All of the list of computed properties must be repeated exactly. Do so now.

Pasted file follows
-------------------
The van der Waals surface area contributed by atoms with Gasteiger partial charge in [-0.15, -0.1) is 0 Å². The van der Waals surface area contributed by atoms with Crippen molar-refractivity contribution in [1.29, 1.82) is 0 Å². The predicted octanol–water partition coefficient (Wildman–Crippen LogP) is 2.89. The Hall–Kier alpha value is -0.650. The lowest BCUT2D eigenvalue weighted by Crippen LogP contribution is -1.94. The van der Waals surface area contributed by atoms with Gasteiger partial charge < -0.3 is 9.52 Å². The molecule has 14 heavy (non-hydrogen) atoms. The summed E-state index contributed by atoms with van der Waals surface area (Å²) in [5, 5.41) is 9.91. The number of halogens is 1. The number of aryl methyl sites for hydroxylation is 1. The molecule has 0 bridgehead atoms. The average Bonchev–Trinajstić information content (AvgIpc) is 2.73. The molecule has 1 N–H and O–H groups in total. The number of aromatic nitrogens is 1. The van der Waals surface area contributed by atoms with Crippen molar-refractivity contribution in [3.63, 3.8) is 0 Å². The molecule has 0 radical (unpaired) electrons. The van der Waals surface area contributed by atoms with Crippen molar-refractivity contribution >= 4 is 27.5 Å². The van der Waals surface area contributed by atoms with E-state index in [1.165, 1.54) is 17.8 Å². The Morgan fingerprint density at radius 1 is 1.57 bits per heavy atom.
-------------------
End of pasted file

The van der Waals surface area contributed by atoms with Gasteiger partial charge in [-0.15, -0.1) is 0 Å². The van der Waals surface area contributed by atoms with Crippen molar-refractivity contribution in [1.29, 1.82) is 0 Å². The predicted octanol–water partition coefficient (Wildman–Crippen LogP) is 2.89. The Hall–Kier alpha value is -0.650. The lowest BCUT2D eigenvalue weighted by Crippen LogP contribution is -1.94. The van der Waals surface area contributed by atoms with Gasteiger partial charge < -0.3 is 9.52 Å². The molecule has 14 heavy (non-hydrogen) atoms. The summed E-state index contributed by atoms with van der Waals surface area (Å²) in [5, 5.41) is 9.91. The number of halogens is 1. The number of aryl methyl sites for hydroxylation is 1. The molecule has 0 bridgehead atoms. The average Bonchev–Trinajstić information content (AvgIpc) is 2.73. The molecule has 1 N–H and O–H groups in total. The number of aromatic nitrogens is 1. The van der Waals surface area contributed by atoms with Crippen molar-refractivity contribution in [3.63, 3.8) is 0 Å². The molecule has 0 radical (unpaired) electrons. The van der Waals surface area contributed by atoms with Crippen molar-refractivity contribution >= 4 is 27.5 Å². The van der Waals surface area contributed by atoms with E-state index in [1.165, 1.54) is 17.8 Å². The Morgan fingerprint density at radius 1 is 1.57 bits per heavy atom.